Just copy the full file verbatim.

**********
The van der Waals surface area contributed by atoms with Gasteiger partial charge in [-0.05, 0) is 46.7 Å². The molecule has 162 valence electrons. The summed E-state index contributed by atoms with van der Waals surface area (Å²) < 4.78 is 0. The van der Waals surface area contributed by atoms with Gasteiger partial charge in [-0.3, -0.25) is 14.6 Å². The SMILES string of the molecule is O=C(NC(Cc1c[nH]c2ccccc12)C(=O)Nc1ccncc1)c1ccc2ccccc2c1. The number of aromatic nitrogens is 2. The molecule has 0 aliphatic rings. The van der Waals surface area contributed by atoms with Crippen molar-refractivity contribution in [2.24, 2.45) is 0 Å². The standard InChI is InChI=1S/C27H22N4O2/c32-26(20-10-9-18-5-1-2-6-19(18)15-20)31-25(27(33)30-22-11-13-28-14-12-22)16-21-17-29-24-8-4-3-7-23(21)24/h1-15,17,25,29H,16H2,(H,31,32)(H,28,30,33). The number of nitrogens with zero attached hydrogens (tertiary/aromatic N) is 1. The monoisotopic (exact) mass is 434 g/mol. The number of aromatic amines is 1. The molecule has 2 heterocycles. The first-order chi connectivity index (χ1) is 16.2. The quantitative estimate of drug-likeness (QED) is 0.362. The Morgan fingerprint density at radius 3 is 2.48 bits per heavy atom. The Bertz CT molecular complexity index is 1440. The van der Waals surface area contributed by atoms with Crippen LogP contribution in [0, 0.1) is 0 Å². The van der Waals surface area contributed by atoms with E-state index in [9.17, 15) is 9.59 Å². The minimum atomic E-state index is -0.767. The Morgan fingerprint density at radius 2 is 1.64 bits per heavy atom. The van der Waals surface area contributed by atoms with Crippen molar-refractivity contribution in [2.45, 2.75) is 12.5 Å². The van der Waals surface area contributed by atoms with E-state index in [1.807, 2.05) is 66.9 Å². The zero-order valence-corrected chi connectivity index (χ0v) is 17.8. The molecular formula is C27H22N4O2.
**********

The van der Waals surface area contributed by atoms with Gasteiger partial charge in [-0.05, 0) is 46.7 Å². The molecule has 162 valence electrons. The summed E-state index contributed by atoms with van der Waals surface area (Å²) < 4.78 is 0. The van der Waals surface area contributed by atoms with Gasteiger partial charge in [-0.3, -0.25) is 14.6 Å². The SMILES string of the molecule is O=C(NC(Cc1c[nH]c2ccccc12)C(=O)Nc1ccncc1)c1ccc2ccccc2c1. The number of aromatic nitrogens is 2. The molecule has 0 aliphatic rings. The van der Waals surface area contributed by atoms with Crippen molar-refractivity contribution in [2.24, 2.45) is 0 Å². The standard InChI is InChI=1S/C27H22N4O2/c32-26(20-10-9-18-5-1-2-6-19(18)15-20)31-25(27(33)30-22-11-13-28-14-12-22)16-21-17-29-24-8-4-3-7-23(21)24/h1-15,17,25,29H,16H2,(H,31,32)(H,28,30,33). The number of nitrogens with zero attached hydrogens (tertiary/aromatic N) is 1. The monoisotopic (exact) mass is 434 g/mol. The number of aromatic amines is 1. The molecule has 2 heterocycles. The first-order chi connectivity index (χ1) is 16.2. The quantitative estimate of drug-likeness (QED) is 0.362. The Morgan fingerprint density at radius 3 is 2.48 bits per heavy atom. The Bertz CT molecular complexity index is 1440. The van der Waals surface area contributed by atoms with Crippen LogP contribution in [0, 0.1) is 0 Å². The van der Waals surface area contributed by atoms with E-state index in [9.17, 15) is 9.59 Å². The minimum atomic E-state index is -0.767. The Morgan fingerprint density at radius 2 is 1.64 bits per heavy atom. The van der Waals surface area contributed by atoms with Crippen molar-refractivity contribution in [2.45, 2.75) is 12.5 Å². The van der Waals surface area contributed by atoms with E-state index in [1.807, 2.05) is 66.9 Å². The zero-order valence-corrected chi connectivity index (χ0v) is 17.8. The molecular formula is C27H22N4O2.